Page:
The fake elector scheme is of particular interest to the feds for the simple reason that there is a paper trail showing that in Wisconsin, Nevada, Georgia, Arizona, and Michigan they signed certificates which claimed they were their states' "duly appointed electors." (In two other states, someone had the presence of mind to add language which said those votes would only be counted if the courts determined that the original count was invalid.) According to various legal observers, these false statements could easily lead to charges of defrauding the United States.
They tried to fraudulently cast votes in the electoral college. It truly is the most egregious example of election fraud in U.S. history. The irony of that is so thick you can only cut through it with a chainsaw.
Meanwhile, we have the January 6th Committee making news every week with more evidence of Trump and his henchmen organizing the attempted coup from the White House. The last hearing, featuring testimony by Cassidy Hutchinson, a former aide to the White House Chief of Staff Mark Meadows, showed that Trump was aware of the potential for violence on January 6th and even knew there were armed people in the crowd when he riled them all up and told them to go to the Capitol. Trump was particularly perturbed by this testimony and had been engaged in hysterical character assassination every since, posting insult after insult on his Truth Social account day after day.
All of this coming to a head, with reports that big donors are spending heavily on some of his potential rivals for the nomination who smell blood in the water, has Trump and his people putting out the word that he may be planning to announce his candidacy for 2024 before the midterms, perhaps any day now. It may be that he wants to crush these nascent candidacies and there are good reasons for him to want to get the money flowing away from such upstarts as Ron DeSantis, who is almost certainly preparing a bid. According to the New York Times, Republican officials are ambivalent about this early announcement because they don't want to relitigate his false claims of election fraud and give Democrats a chance to use Trump as a foil during the midterm elections.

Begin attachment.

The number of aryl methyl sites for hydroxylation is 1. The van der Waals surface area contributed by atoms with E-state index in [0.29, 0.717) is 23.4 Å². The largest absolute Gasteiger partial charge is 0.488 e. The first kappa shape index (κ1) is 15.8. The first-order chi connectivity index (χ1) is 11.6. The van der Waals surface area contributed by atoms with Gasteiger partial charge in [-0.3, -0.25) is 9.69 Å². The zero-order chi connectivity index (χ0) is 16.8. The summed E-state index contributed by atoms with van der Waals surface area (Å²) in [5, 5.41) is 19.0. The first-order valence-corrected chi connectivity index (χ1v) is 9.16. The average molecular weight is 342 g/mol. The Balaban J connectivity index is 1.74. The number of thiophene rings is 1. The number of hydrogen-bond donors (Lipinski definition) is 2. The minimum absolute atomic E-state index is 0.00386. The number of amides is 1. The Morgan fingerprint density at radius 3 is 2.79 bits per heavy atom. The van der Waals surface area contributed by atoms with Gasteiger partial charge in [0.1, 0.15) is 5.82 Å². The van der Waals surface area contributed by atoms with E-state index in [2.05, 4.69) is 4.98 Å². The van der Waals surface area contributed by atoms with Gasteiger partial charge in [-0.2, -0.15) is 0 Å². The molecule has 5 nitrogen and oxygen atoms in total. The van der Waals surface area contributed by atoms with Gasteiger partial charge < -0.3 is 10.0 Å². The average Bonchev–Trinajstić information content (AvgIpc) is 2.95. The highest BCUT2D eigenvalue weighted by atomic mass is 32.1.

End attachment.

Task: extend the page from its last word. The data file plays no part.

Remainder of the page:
But Trump doesn't care about that. His personal needs are far more urgent. The Guardian, reports that "Trump has reportedly told advisers that declaring a run for the White House now would allow him to strengthen his argument that other criminal investigations against him in New York and Georgia are politically motivated."
It's also possible that he believes that the DOJ, being burned by the scandal with James Comey and the Hillary Clinton email debacle of 2016, simply cannot indict a former president, presidential candidate and front runner for the nomination before an election, even if it's years in advance. He would certainly make hay out of it if they tried. The sooner he announces the safer he believes he will be. Sadly, he may be right.